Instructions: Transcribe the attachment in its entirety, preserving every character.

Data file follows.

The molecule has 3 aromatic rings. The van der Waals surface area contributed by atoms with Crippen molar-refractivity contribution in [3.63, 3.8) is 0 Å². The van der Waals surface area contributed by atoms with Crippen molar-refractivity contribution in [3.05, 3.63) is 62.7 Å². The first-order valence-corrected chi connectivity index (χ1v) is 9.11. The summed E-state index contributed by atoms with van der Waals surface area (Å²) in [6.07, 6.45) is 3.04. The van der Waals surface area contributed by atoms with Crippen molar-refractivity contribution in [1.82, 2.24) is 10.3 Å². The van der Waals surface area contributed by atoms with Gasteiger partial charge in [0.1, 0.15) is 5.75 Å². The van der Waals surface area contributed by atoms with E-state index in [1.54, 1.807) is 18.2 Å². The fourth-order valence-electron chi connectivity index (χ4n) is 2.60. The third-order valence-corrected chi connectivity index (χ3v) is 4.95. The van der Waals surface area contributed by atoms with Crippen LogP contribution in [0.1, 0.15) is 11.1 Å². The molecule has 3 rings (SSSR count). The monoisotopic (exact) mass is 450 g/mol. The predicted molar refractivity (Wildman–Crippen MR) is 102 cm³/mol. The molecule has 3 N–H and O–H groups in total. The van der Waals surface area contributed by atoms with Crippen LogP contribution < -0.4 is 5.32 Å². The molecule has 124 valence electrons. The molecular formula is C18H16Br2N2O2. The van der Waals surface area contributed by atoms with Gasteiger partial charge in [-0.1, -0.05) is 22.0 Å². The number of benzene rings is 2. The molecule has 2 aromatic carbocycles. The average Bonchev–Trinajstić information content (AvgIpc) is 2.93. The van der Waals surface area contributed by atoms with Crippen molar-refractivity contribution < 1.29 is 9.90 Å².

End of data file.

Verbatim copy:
The molecule has 3 aromatic rings. The van der Waals surface area contributed by atoms with Crippen molar-refractivity contribution in [3.63, 3.8) is 0 Å². The van der Waals surface area contributed by atoms with Crippen molar-refractivity contribution in [3.05, 3.63) is 62.7 Å². The first-order valence-corrected chi connectivity index (χ1v) is 9.11. The summed E-state index contributed by atoms with van der Waals surface area (Å²) in [6.07, 6.45) is 3.04. The van der Waals surface area contributed by atoms with Crippen molar-refractivity contribution in [1.82, 2.24) is 10.3 Å². The van der Waals surface area contributed by atoms with Gasteiger partial charge in [0.1, 0.15) is 5.75 Å². The van der Waals surface area contributed by atoms with E-state index in [1.54, 1.807) is 18.2 Å². The fourth-order valence-electron chi connectivity index (χ4n) is 2.60. The third-order valence-corrected chi connectivity index (χ3v) is 4.95. The van der Waals surface area contributed by atoms with Crippen LogP contribution in [0.1, 0.15) is 11.1 Å². The molecule has 3 rings (SSSR count). The monoisotopic (exact) mass is 450 g/mol. The predicted molar refractivity (Wildman–Crippen MR) is 102 cm³/mol. The molecule has 3 N–H and O–H groups in total. The van der Waals surface area contributed by atoms with Crippen LogP contribution < -0.4 is 5.32 Å². The molecule has 124 valence electrons. The molecular formula is C18H16Br2N2O2. The van der Waals surface area contributed by atoms with Gasteiger partial charge in [-0.1, -0.05) is 22.0 Å². The number of benzene rings is 2. The molecule has 2 aromatic carbocycles. The average Bonchev–Trinajstić information content (AvgIpc) is 2.93. The van der Waals surface area contributed by atoms with Crippen molar-refractivity contribution < 1.29 is 9.90 Å².